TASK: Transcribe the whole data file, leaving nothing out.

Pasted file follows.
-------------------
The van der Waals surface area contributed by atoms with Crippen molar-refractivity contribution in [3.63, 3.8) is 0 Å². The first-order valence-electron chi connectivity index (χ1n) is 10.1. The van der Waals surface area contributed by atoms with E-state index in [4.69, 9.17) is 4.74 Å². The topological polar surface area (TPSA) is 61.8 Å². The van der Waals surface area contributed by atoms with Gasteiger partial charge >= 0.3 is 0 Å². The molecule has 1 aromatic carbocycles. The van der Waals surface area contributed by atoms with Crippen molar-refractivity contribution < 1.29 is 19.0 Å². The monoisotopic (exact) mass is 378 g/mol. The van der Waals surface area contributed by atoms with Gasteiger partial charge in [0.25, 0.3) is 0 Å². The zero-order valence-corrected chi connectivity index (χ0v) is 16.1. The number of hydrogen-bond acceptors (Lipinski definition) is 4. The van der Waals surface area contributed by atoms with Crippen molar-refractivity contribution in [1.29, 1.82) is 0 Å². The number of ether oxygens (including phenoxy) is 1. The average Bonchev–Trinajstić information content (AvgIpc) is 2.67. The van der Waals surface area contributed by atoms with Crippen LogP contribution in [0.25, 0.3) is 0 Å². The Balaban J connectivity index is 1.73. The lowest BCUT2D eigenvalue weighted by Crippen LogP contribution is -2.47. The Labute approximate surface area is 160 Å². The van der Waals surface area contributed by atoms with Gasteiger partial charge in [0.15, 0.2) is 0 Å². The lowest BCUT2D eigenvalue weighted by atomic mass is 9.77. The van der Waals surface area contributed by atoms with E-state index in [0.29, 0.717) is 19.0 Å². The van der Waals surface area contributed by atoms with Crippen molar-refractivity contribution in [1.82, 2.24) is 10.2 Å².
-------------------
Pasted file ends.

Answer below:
The van der Waals surface area contributed by atoms with Crippen molar-refractivity contribution in [3.63, 3.8) is 0 Å². The first-order valence-electron chi connectivity index (χ1n) is 10.1. The van der Waals surface area contributed by atoms with E-state index in [4.69, 9.17) is 4.74 Å². The topological polar surface area (TPSA) is 61.8 Å². The van der Waals surface area contributed by atoms with Gasteiger partial charge >= 0.3 is 0 Å². The molecule has 1 aromatic carbocycles. The van der Waals surface area contributed by atoms with Crippen molar-refractivity contribution < 1.29 is 19.0 Å². The monoisotopic (exact) mass is 378 g/mol. The van der Waals surface area contributed by atoms with Gasteiger partial charge in [0.25, 0.3) is 0 Å². The zero-order valence-corrected chi connectivity index (χ0v) is 16.1. The number of hydrogen-bond acceptors (Lipinski definition) is 4. The van der Waals surface area contributed by atoms with Crippen molar-refractivity contribution in [1.29, 1.82) is 0 Å². The number of ether oxygens (including phenoxy) is 1. The average Bonchev–Trinajstić information content (AvgIpc) is 2.67. The van der Waals surface area contributed by atoms with Crippen LogP contribution in [0.25, 0.3) is 0 Å². The Balaban J connectivity index is 1.73. The lowest BCUT2D eigenvalue weighted by Crippen LogP contribution is -2.47. The Labute approximate surface area is 160 Å². The van der Waals surface area contributed by atoms with Gasteiger partial charge in [0.15, 0.2) is 0 Å². The lowest BCUT2D eigenvalue weighted by atomic mass is 9.77. The van der Waals surface area contributed by atoms with E-state index in [0.29, 0.717) is 19.0 Å². The van der Waals surface area contributed by atoms with Crippen molar-refractivity contribution in [1.82, 2.24) is 10.2 Å².